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No 'one-trick pony' as Enterprise considers switching up US pipeline infrastructure


Commodity service, flow direction under review

Kinder also looking at options as sector limits spending

Houston — Enterprise Products Partners may be willing to repurpose multiple US pipelines to handle different commodities or flow in different directions as it curbs investment in new infrastructure until it sees greater market certainty.

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The potential move disclosed March 4 by executives during a wide-ranging presentation to analysts follows similar comments that Kinder Morgan made during an investor presentation in January.

While neither company specified which of their pipelines might be switched up, they made clear their desire to find ways to boost revenue while limiting new spending. For US midstream operators, the dynamic reflects caution over the pace and trajectory of a still-developing demand recovery after the pandemic-driven downturn in 2020.

"I'm not sure if this network of pipelines start and end in the right place, or if the assets are in the right service," Tug Hanley, Enterprise's senior vice president of pipelines and terminals, said as he displayed a broad map of the company's NGL, refined products and crude infrastructure. "And I have no idea where they're going to start or end when we talk next year. It may be different, and that's the great thing about how flexible these assets can be. So, stay tuned."

The operator of pipelines, processing plants and export and storage facilities recorded a year-on-year decline in natural gas and NGL, crude oil, refined products and petrochemical transportation volumes for the final quarter of 2020. NGL fractionation and propylene plant production volumes rose.

The company will cut spending over the next two years, though it will bring online several additions during that timeframe. They include the expansion of an ethane pipeline serving the petrochemical industry on the Gulf Coast, a gas pipeline that will deliver Haynesville production to LNG markets in Louisiana and a hydrotreater in Texas that will remove sulfur in natural gasoline.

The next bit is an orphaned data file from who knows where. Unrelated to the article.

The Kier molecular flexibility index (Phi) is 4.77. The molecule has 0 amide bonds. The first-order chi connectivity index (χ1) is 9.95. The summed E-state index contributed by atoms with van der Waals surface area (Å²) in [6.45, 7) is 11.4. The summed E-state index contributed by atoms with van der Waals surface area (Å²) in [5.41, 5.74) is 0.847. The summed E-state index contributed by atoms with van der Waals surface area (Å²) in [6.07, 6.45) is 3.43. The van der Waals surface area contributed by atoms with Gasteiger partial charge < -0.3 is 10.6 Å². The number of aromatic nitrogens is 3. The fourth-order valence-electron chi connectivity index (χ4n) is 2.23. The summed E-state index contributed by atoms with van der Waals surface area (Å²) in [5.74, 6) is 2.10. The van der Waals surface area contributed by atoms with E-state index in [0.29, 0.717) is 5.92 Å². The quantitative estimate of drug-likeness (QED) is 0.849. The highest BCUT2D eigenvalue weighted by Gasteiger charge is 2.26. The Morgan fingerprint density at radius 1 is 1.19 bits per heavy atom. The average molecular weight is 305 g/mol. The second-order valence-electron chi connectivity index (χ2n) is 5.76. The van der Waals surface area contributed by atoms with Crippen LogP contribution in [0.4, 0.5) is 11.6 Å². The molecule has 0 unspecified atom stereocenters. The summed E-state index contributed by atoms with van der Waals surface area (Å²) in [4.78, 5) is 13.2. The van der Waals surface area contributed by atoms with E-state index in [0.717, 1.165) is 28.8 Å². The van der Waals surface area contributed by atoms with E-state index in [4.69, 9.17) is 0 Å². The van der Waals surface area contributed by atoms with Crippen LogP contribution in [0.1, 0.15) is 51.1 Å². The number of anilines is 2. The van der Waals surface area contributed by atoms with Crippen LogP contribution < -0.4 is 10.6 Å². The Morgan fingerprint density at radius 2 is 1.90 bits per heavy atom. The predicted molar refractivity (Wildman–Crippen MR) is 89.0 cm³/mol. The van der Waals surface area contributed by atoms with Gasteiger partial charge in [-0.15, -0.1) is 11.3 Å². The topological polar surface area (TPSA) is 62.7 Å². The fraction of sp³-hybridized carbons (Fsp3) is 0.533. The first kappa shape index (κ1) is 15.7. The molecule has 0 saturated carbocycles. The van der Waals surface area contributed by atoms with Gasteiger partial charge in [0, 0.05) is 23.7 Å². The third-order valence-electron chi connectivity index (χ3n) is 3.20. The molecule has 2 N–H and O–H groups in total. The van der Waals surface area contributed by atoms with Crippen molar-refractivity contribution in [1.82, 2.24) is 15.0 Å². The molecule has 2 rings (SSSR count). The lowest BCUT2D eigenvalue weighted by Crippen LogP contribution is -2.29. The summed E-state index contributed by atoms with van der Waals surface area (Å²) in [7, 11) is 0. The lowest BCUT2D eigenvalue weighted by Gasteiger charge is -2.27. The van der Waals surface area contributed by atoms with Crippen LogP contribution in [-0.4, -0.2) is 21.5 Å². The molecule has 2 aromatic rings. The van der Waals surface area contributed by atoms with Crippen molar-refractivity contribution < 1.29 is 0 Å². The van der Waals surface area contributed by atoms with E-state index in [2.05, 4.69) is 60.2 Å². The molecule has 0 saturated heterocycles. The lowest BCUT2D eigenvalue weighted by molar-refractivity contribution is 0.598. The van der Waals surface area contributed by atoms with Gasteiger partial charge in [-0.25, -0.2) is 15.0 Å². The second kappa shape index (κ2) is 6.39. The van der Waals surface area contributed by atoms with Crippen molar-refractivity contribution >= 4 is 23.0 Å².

The prolific Permian Basin in West Texas and southeastern New Mexico remains a key market for Enterprise, supplying significant volumes of oil and gas to its pipeline system. That may be an area to watch as Enterprise considers changes to pipeline service. The integrated nature of its footprint provides a lot of options.

"None of our assets are a one-trick pony that go from A to B," Hanley said.

Sector outlook

In Kinder Morgan's case, the company, which moves more than a third of the gas consumed in the US, said Jan. 27 that it would look at whether any of its existing crude pipelines are underutilized and could be converted to handle gas instead.

"It's going to get harder and harder to build new pipeline," Tom Martin, president of Kinder Morgan 's natural gas pipelines segment, said at the time.

Kinder Morgan plans to invest $800 million in expansion projects and contributions to joint ventures this year. That compares with about $1.7 billion budgeted for 2020, which was reduced by $680 million from what was projected in late 2019.

As for Enterprise, it believes that time is on its side to force a rationalization of pipeline assets, Chief Commercial Officer Brent Secrest said during the company's March 4 analyst presentation.

"These are Enterprise's assets and they'll be used for the purpose that makes the most sense for Enterprise," Secrest said.